Online edition of India's National Newspaper
Thursday, Sep 21, 2006
The last price is...
Auction houses for art are the in-thing nowadays. RANA SIDDIQUI finds out why
HAMMERS DOWN!Artworks are fetching tremendous prices at auction houses
Much before India's art market saw a boom, Christie's and Sotheby held some charity auctions in India in 1987 and 1989. Then came Bowrings, whichheld a couple of auctions. But despite its prestigious name Bowring's didn't get a legal space in India. Even Sotheby's tried to establish itself in India around 1992, but failed.
Few people knowthat art critic Keshav Mallick started the first in-house art auction in Delhi in the 1970s with some poets and artists. They would auction "paintings with placarded poetry at a maximum of Rs.600," atthe Lalit Kala Akademi. He started doing it from his home in Connaught Place later. "All the money from it would go to a financially-disadvantaged school. But someone complained to the MCD saying wewere `debasing art'. We were uprooted from there," recalls the veteran.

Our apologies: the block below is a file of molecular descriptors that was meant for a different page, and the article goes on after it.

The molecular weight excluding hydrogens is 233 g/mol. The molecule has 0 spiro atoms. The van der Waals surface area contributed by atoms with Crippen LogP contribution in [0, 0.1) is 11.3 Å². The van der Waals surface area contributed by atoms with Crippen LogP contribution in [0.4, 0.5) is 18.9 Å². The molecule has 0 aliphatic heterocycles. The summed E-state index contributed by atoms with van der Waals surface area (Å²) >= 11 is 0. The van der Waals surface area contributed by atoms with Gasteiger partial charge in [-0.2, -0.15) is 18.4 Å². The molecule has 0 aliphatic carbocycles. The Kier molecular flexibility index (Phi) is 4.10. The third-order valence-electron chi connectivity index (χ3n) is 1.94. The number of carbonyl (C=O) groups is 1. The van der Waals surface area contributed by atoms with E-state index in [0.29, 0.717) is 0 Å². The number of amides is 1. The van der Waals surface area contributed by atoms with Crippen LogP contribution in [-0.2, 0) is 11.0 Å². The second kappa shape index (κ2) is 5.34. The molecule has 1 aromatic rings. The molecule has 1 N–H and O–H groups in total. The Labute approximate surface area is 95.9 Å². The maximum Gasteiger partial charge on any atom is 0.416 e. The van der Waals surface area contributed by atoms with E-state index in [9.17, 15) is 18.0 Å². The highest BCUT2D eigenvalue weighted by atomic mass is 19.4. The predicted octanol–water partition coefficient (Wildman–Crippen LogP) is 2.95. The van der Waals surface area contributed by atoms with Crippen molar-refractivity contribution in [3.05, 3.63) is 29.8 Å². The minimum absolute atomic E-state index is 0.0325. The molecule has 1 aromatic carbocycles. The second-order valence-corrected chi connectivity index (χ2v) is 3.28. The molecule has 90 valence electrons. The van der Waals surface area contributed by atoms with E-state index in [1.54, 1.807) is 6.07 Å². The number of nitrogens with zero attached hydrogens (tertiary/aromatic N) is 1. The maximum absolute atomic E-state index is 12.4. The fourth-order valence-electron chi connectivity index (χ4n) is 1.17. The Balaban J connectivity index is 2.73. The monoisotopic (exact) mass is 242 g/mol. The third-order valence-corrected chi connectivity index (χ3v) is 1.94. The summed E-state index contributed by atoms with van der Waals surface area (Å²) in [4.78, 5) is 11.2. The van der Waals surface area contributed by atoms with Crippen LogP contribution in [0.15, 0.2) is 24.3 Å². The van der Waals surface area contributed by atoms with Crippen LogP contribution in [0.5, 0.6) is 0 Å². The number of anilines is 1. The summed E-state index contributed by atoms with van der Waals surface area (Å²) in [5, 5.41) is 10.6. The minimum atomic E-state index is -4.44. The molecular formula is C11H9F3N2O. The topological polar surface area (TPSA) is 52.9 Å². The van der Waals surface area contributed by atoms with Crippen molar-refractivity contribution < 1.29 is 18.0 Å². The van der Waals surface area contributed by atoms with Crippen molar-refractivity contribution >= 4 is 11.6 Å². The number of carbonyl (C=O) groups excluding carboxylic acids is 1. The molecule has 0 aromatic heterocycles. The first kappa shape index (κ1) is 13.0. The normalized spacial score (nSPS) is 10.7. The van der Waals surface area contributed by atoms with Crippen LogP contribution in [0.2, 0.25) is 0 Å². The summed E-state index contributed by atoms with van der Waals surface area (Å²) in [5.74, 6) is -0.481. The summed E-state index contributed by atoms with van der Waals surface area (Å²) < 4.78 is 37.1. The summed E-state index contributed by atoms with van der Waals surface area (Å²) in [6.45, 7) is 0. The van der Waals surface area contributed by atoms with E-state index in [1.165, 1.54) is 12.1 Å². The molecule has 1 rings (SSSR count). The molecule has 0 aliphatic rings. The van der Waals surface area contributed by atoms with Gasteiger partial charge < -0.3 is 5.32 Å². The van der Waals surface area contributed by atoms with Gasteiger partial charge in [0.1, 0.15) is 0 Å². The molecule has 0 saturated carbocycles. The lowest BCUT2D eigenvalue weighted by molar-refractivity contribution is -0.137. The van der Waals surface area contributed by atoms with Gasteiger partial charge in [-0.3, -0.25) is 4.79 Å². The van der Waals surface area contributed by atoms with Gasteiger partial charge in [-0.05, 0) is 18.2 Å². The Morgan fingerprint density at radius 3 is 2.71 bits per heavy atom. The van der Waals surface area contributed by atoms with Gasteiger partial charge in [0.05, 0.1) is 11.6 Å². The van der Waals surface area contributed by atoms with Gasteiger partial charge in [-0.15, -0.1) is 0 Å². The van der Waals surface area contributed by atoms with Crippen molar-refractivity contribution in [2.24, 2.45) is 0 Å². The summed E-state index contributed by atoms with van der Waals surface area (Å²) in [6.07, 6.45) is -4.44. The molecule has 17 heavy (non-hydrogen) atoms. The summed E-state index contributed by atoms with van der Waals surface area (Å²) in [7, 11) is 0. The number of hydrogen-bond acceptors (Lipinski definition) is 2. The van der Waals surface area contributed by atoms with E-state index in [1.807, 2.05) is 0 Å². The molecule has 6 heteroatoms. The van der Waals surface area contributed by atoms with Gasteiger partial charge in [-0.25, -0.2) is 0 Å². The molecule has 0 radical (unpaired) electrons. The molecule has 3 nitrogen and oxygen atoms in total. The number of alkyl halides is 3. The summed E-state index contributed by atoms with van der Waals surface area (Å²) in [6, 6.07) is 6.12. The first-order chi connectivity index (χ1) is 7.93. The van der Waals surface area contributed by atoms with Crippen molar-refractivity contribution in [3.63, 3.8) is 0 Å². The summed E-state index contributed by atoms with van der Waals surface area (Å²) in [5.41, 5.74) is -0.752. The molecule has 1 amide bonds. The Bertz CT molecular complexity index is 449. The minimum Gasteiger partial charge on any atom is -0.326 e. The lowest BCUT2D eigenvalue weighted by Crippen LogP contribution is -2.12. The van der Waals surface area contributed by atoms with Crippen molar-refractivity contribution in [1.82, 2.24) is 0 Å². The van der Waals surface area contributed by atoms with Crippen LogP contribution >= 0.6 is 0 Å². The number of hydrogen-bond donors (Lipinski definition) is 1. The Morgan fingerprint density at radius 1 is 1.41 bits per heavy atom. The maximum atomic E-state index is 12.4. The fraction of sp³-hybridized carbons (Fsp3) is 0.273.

Then came, HEART - The Tuli Foundation for Holistic Education & Art - and Neville Tuli. It held the first professional auctionin India in November 1997. What was most important about this auction was it was held without using a foreign auction house as its base. This auction called The Intuitive-Logic was the first curatedauction on the subject. It broke many world records, including selling Ravi Varma's painting The Begum's Bath for Rs.32 lakhs, making it the world's most expensive Indian painting at the time. It alsomarked the inclusion of 100 more Indian contemporary artists for the first time as J. Sultan Ali, Shanti Dave, Atul Dodiya, Ganesh Haloi, K. Ramanujam, Himmat Shah, Sudhir Patwardhan, etc.
In 2001,Neville established India's first auction house, Osian's Connoisseurs of Art. It marked the beginning of art auctions in the domestic market, followed by the international market.
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